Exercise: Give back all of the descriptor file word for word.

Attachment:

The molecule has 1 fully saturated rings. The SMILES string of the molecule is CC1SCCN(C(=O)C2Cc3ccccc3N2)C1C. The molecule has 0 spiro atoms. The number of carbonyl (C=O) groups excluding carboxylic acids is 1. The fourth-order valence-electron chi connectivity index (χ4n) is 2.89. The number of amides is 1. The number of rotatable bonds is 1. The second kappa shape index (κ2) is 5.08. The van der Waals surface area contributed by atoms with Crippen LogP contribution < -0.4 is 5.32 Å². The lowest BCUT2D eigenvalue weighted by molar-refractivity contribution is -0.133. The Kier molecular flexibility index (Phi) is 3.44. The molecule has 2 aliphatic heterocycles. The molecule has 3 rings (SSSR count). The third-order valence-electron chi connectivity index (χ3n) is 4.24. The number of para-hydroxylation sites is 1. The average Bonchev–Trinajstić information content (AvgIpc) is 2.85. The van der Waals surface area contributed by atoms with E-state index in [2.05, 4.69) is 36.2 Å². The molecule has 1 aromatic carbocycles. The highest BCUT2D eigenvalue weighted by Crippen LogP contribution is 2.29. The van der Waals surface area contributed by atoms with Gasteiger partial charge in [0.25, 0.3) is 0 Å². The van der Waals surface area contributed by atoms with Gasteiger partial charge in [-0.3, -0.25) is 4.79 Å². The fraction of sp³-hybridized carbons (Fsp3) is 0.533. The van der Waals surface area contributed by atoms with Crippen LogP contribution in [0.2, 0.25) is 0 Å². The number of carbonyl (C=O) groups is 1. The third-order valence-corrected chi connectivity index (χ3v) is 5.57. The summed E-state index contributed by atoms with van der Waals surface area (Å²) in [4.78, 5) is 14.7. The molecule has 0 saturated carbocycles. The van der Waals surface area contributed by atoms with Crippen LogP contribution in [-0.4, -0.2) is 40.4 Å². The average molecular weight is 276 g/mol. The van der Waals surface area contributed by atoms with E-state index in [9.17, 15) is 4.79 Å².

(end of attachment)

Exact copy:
The molecule has 1 fully saturated rings. The SMILES string of the molecule is CC1SCCN(C(=O)C2Cc3ccccc3N2)C1C. The molecule has 0 spiro atoms. The number of carbonyl (C=O) groups excluding carboxylic acids is 1. The fourth-order valence-electron chi connectivity index (χ4n) is 2.89. The number of amides is 1. The number of rotatable bonds is 1. The second kappa shape index (κ2) is 5.08. The van der Waals surface area contributed by atoms with Crippen LogP contribution < -0.4 is 5.32 Å². The lowest BCUT2D eigenvalue weighted by molar-refractivity contribution is -0.133. The Kier molecular flexibility index (Phi) is 3.44. The molecule has 2 aliphatic heterocycles. The molecule has 3 rings (SSSR count). The third-order valence-electron chi connectivity index (χ3n) is 4.24. The number of para-hydroxylation sites is 1. The average Bonchev–Trinajstić information content (AvgIpc) is 2.85. The van der Waals surface area contributed by atoms with E-state index in [2.05, 4.69) is 36.2 Å². The molecule has 1 aromatic carbocycles. The highest BCUT2D eigenvalue weighted by Crippen LogP contribution is 2.29. The van der Waals surface area contributed by atoms with Gasteiger partial charge in [0.25, 0.3) is 0 Å². The van der Waals surface area contributed by atoms with Gasteiger partial charge in [-0.3, -0.25) is 4.79 Å². The fraction of sp³-hybridized carbons (Fsp3) is 0.533. The van der Waals surface area contributed by atoms with Crippen LogP contribution in [0.2, 0.25) is 0 Å². The number of carbonyl (C=O) groups is 1. The third-order valence-corrected chi connectivity index (χ3v) is 5.57. The summed E-state index contributed by atoms with van der Waals surface area (Å²) in [4.78, 5) is 14.7. The molecule has 0 saturated carbocycles. The van der Waals surface area contributed by atoms with Crippen LogP contribution in [-0.4, -0.2) is 40.4 Å². The average molecular weight is 276 g/mol. The van der Waals surface area contributed by atoms with E-state index in [9.17, 15) is 4.79 Å².